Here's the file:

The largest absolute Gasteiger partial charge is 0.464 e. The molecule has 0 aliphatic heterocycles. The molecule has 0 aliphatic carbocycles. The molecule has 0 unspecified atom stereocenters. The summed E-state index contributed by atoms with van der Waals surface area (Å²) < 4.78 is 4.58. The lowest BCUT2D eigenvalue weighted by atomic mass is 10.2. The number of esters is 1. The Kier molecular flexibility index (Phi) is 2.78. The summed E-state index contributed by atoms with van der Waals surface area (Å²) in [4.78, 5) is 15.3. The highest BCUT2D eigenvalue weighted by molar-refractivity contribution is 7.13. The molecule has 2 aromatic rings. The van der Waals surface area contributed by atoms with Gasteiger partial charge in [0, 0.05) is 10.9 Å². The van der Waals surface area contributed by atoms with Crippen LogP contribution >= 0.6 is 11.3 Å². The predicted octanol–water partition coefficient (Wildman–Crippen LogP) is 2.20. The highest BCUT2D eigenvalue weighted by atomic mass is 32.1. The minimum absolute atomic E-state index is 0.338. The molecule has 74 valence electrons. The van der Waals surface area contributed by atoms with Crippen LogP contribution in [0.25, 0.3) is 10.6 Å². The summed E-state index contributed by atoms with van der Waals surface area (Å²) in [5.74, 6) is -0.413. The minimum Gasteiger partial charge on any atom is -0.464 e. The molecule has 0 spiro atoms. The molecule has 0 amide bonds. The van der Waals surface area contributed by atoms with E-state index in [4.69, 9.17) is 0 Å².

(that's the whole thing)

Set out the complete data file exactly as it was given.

The largest absolute Gasteiger partial charge is 0.464 e. The molecule has 0 aliphatic heterocycles. The molecule has 0 aliphatic carbocycles. The molecule has 0 unspecified atom stereocenters. The summed E-state index contributed by atoms with van der Waals surface area (Å²) < 4.78 is 4.58. The lowest BCUT2D eigenvalue weighted by atomic mass is 10.2. The number of esters is 1. The Kier molecular flexibility index (Phi) is 2.78. The summed E-state index contributed by atoms with van der Waals surface area (Å²) in [4.78, 5) is 15.3. The highest BCUT2D eigenvalue weighted by molar-refractivity contribution is 7.13. The molecule has 2 aromatic rings. The van der Waals surface area contributed by atoms with Gasteiger partial charge in [0, 0.05) is 10.9 Å². The van der Waals surface area contributed by atoms with Crippen LogP contribution >= 0.6 is 11.3 Å². The predicted octanol–water partition coefficient (Wildman–Crippen LogP) is 2.20. The highest BCUT2D eigenvalue weighted by atomic mass is 32.1. The minimum absolute atomic E-state index is 0.338. The molecule has 74 valence electrons. The van der Waals surface area contributed by atoms with Crippen LogP contribution in [0.25, 0.3) is 10.6 Å². The summed E-state index contributed by atoms with van der Waals surface area (Å²) in [5.74, 6) is -0.413. The minimum Gasteiger partial charge on any atom is -0.464 e. The molecule has 0 spiro atoms. The molecule has 0 amide bonds. The van der Waals surface area contributed by atoms with E-state index in [4.69, 9.17) is 0 Å².